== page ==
Fish and Trips
Well they say all good things must come to an end, so I have decided to have a break from writing this column each week for a few months.
There are a number of reasons and just so you know the thinking behind my decision, I will elaborate.
It should be well-known by now that I love the outdoors.
I love fishing, diving, hunting and boating in general. In fact, just being on the water brings me pleasure that I can't really explain in words; but I just have that feeling of calm excitement and contentment all in one.
The trouble for me is that I also enjoy various other things, particularly golf and just plain hanging out with friends and family.
Well, I survived the week away skiing with a bunch of 100 teenagers at Hanmer and made it home safe and sound.
We did have one casualty - unfortunately it was one of the leaders. He broke his wrist when he fell off his snowboard and landed awkwardly. His week ended a couple of days early but he was very calm and is now recovering well after having his wrist put in a cast.
As expected, we had loads of fun and laughter. It truly is a form of medicine and can certainly change you for the better. We all need to laugh more.
What always amazes me is how fast young people can learn new things such as skiing or boarding.
I know from playing golf that kids have such nice swings compared to adults who take up the game later in life. I am sure it has something to do with their muscle development and I'd be interested to know if there is any truth to this.
Here we go with another week going by with no fishing or diving on the horizon for me, but I can't say that I am missing out on the outdoors.
Instead, I am with a group of 100 or so teenagers staying in Hanmer for five days.
With a number of other adults to help transport and look after the group, we are in for a great week.
This is an annual event organised by several youth groups and is a fantastic opportunity for some teenagers who have never been on skis or a snowboard before to learn.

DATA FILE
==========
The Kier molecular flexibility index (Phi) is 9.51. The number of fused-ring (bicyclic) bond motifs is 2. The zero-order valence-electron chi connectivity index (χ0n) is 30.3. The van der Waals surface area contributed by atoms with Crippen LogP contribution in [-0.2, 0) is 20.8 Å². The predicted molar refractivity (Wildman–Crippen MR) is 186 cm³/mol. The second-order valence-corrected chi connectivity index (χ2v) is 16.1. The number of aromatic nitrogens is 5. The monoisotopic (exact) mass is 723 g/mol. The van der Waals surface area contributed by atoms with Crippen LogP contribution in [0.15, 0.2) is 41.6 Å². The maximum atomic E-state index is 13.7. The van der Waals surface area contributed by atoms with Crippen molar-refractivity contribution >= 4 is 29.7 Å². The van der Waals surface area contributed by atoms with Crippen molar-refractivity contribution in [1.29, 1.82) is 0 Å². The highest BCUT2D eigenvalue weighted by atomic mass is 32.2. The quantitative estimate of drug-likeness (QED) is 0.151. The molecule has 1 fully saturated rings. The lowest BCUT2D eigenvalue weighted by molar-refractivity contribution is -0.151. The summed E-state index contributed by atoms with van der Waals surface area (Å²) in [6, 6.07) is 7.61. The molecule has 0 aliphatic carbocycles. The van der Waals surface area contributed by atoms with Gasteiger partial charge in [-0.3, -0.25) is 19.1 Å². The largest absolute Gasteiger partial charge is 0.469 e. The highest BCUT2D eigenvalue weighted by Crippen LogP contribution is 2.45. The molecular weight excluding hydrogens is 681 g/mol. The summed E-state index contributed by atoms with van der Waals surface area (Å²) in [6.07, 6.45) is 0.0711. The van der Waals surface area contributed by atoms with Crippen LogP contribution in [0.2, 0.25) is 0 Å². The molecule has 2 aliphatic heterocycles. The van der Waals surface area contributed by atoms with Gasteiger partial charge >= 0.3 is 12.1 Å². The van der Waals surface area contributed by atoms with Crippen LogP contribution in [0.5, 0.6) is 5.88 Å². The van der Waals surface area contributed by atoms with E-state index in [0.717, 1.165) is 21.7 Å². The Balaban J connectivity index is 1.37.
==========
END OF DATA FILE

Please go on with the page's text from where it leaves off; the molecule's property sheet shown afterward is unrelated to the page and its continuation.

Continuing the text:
We spend our nights at the old forest huts in Hanmer and travel to Mt Lyford to spend the days on the snow. While I cannot say that I am in any way proficient on either, I am still more than happy to walk the hills and pick up the fallen.
I find myself thinking more and more often that this is certainly an interesting time to be alive.
Who would have thought, even 50 years ago, that the things we can do now would be possible? The technology that surrounds us can often be overwhelming to some, while others embrace and run with it to achieve even greater things.
One of the things I have been enjoying in the past few years especially is the video capabilities, both above and below the waterline.
I clearly remember the first video I saw a few years ago of a snapper eating a livebait, which had been filmed by an underwater cameraman. This changed my thinking and understanding of how snapper in particular catch and eat their prey and subsequently I changed some of my fishing methods and results.
This was not entirely new, as I can also remember as a child watching Jacques Cousteau on television. I thoroughly enjoyed those programmes as well, which, as I think about it now, most likely also had a positive impact on my love of the sea and fish life.
I have had the opportunity to go on a couple of flights up and down the country lately and on each occasion I have once again been reminded of the many different ways that we can choose our hunting, fishing and dive spots.
Of course there is the time-proven method of following others. This can sometimes work, although I have also had times where we had just stopped because it was a pleasant spot for lunch only to have multiple boats pull up all around us and start fishing. This can sometimes produce fish but is in no way one of the most reliable.
While on the plane a couple of weeks ago coming back from Dunedin, I had a bird's eye view of both the coast and the hills close by and spent most of the trip looking at all the places that are not visible from the ground.
Yes, you can still see them on a paper map, but in real view it is so much better.
The things to look for are clearings in the bush where animals might come out to feed in the early mornings or evenings. Many of these are not where you might expect them to be and are often not shown on maps.
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